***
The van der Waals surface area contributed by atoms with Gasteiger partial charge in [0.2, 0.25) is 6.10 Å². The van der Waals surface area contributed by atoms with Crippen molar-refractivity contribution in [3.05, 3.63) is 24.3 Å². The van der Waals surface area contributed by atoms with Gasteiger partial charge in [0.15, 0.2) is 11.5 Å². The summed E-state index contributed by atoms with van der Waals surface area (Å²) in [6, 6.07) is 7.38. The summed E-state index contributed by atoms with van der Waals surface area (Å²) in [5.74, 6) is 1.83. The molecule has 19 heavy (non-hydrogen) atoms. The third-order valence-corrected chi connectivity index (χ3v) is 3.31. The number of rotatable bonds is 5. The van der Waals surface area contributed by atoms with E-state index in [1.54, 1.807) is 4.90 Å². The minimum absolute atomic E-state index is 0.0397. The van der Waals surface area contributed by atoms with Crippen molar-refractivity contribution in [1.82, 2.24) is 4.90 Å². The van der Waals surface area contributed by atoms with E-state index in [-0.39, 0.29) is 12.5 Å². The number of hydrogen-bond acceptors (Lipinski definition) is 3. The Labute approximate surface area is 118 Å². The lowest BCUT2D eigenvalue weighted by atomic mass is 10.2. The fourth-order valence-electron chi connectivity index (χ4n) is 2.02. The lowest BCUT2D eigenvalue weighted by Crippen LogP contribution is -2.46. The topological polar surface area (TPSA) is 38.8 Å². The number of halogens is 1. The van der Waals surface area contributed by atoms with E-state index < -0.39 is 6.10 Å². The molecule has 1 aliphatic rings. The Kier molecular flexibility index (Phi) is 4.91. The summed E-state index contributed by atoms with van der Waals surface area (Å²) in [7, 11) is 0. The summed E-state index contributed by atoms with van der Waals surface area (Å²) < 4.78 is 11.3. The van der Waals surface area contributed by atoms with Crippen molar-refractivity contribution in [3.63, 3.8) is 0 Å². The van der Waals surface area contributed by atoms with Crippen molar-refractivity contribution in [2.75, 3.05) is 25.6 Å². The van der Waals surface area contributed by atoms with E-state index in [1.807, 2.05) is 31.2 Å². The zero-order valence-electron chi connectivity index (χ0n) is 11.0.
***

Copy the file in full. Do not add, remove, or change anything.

The van der Waals surface area contributed by atoms with Gasteiger partial charge in [0.2, 0.25) is 6.10 Å². The van der Waals surface area contributed by atoms with Crippen molar-refractivity contribution in [3.05, 3.63) is 24.3 Å². The van der Waals surface area contributed by atoms with Gasteiger partial charge in [0.15, 0.2) is 11.5 Å². The summed E-state index contributed by atoms with van der Waals surface area (Å²) in [6, 6.07) is 7.38. The summed E-state index contributed by atoms with van der Waals surface area (Å²) in [5.74, 6) is 1.83. The molecule has 19 heavy (non-hydrogen) atoms. The third-order valence-corrected chi connectivity index (χ3v) is 3.31. The number of rotatable bonds is 5. The van der Waals surface area contributed by atoms with E-state index in [1.54, 1.807) is 4.90 Å². The minimum absolute atomic E-state index is 0.0397. The van der Waals surface area contributed by atoms with Crippen molar-refractivity contribution in [1.82, 2.24) is 4.90 Å². The van der Waals surface area contributed by atoms with E-state index in [-0.39, 0.29) is 12.5 Å². The number of hydrogen-bond acceptors (Lipinski definition) is 3. The Labute approximate surface area is 118 Å². The lowest BCUT2D eigenvalue weighted by atomic mass is 10.2. The fourth-order valence-electron chi connectivity index (χ4n) is 2.02. The lowest BCUT2D eigenvalue weighted by Crippen LogP contribution is -2.46. The topological polar surface area (TPSA) is 38.8 Å². The number of halogens is 1. The van der Waals surface area contributed by atoms with E-state index < -0.39 is 6.10 Å². The molecule has 1 aliphatic rings. The Kier molecular flexibility index (Phi) is 4.91. The summed E-state index contributed by atoms with van der Waals surface area (Å²) in [7, 11) is 0. The summed E-state index contributed by atoms with van der Waals surface area (Å²) < 4.78 is 11.3. The van der Waals surface area contributed by atoms with Crippen molar-refractivity contribution in [3.63, 3.8) is 0 Å². The van der Waals surface area contributed by atoms with Crippen molar-refractivity contribution in [2.75, 3.05) is 25.6 Å². The van der Waals surface area contributed by atoms with E-state index in [1.807, 2.05) is 31.2 Å². The zero-order valence-electron chi connectivity index (χ0n) is 11.0.